|Linux To Move To C11|
|Written by Harry Fairhead|
|Wednesday, 02 March 2022|
- as long as there are no problems. Linus Torvalds has long expressed a preference for the original C and his dislike of, or despair at, C++. Could he be mellowing?
Probably not, as moving to C11 isn't such a huge step. If you select the right compiler switches then you can write C11 as if it was C89, the current old version of C used in Linux and preferred by Linus up to now.
A bigger step forward is allowing Rust into the Kernel. This is an ongoing story, but essentially we have the first steps to allowing drivers and other modules to be written in Rust. Why such an adventurous acceptance of a really innovative language and so much conservatism when it comes to good old C? The answer is that Rust is a bit of a promising unknown. It seems it is worth a try, but later dialects of C and particularly C++ are known to have big problems and so it is much easier to reject them.
C suffers from the problem of undefined behavior and its potential for agressive optimisation. The problem is that if something is defined to be undefined then the compiler writers can implement whatever they like and call it optimization. For example, if you place a null for loop in a program to introduce a slight time delay then this can be optimized away without any comment. To keep the null loop you have to make sure to set the right level of optimization or mark a variable in the loop as volatile. This isn't an example of undefined behavior, but it is similar. Linus has never been pleased with the lengths that compiler writers seem to be prepared to go to win optimization competitions:
"Lookie here, your compiler does some absolutely insane things with the spilling, including spilling a *constant*. For chrissake, that compiler shouldn't have been allowed to graduate from kindergarten. We're talking "sloth that was dropped on the head as a baby" level retardation levels here..."
The same sort of distrust applies to newer standards of C. The problem seems to be caused by the standards and the compiler writers forgetting that, despite what many seem to believe, C is a high-level assembler and it should stay in touch with the hardware. Some have claimed that the whole standardisation of C has made it unsable for OS developement:
"... through the course of the ISO Standards process, added many attributes of more conventional programming languages and become less suitable for operating systems development. Operating system programming continues to be done in non-ISO dialects of C."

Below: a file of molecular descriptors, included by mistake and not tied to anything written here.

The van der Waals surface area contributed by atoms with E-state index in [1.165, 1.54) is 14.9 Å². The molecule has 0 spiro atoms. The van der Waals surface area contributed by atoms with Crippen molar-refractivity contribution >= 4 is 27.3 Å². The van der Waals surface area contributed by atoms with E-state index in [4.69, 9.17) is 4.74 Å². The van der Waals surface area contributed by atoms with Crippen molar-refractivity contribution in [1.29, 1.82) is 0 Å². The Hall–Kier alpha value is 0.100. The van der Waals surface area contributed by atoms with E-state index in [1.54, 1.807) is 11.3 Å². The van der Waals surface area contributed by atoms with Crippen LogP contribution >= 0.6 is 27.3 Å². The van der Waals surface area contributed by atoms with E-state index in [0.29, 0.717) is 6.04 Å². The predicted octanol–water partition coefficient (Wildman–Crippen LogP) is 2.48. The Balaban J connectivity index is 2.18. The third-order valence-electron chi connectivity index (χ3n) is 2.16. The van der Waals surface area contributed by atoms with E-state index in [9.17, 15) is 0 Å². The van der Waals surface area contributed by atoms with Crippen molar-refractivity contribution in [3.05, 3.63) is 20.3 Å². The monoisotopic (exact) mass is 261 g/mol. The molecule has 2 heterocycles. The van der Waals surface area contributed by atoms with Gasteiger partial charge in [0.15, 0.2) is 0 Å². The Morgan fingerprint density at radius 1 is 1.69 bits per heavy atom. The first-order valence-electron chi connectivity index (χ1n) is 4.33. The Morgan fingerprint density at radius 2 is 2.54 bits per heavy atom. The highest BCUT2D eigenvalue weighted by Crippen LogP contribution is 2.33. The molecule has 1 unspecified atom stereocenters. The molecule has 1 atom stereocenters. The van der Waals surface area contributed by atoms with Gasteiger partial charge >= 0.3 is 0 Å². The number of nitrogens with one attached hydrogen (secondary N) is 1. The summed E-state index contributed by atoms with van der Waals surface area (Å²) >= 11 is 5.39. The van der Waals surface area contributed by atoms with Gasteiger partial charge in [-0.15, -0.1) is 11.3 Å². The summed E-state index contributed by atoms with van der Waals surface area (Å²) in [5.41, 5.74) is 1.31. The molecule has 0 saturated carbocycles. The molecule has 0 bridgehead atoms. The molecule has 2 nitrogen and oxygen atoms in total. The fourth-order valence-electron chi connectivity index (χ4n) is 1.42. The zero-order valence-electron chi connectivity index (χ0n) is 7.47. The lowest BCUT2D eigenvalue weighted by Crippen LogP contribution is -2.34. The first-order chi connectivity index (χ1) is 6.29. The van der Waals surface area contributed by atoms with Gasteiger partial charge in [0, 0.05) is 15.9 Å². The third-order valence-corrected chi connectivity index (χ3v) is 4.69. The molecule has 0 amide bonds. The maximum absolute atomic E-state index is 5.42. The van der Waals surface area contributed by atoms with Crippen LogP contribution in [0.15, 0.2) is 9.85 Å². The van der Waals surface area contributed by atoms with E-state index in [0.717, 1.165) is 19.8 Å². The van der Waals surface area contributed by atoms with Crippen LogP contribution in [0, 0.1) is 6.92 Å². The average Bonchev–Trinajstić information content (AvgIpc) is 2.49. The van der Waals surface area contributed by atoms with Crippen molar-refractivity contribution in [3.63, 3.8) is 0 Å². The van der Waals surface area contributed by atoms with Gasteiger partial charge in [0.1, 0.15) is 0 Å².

C99 in particular caused problems because it insisted on some of its modifications to the language and this made it less than backward compatible with C89. It had so many problems that C11 is considered to be a "bug fix" that put things right. This is the reason why Linus has decided that a jump to C11 is better than going through C99. Of course, there is C17 to consider and perhaps soon C2x will get a value for x.
Interestingly the move has been motivated by a potential bug caused by the lack of being able to declare a variable within the scope of a for loop. This is something that C99 introduced:
"The whole reason this kind of non-speculative bug can happen is that we historically didn't have C99-style "declare variables in loops". So list_for_each_entry() - and all the other ones - fundamentally always leaks the last HEAD entry out of the loop, simply because we couldn't declare the iterator variable in the loop itself." Linus Torvalds
So to allow variables to be declared within loops, Linux is moving to not C99 but C11.
"But we still don't do "gnu99", because we had some odd problem with some ancient gcc versions that broke documented initializers." Linus Torvalds
So we might see C11 in Linux 5.18 as long as nothing unexpected crops up.
Personally I'd like to see an ISO C standard that acknowledges that C is used with real machines and that in no cases is there ever such a thing as undefined behaviour - only system-dependent behavior.
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|Last Updated ( Wednesday, 02 March 2022 )|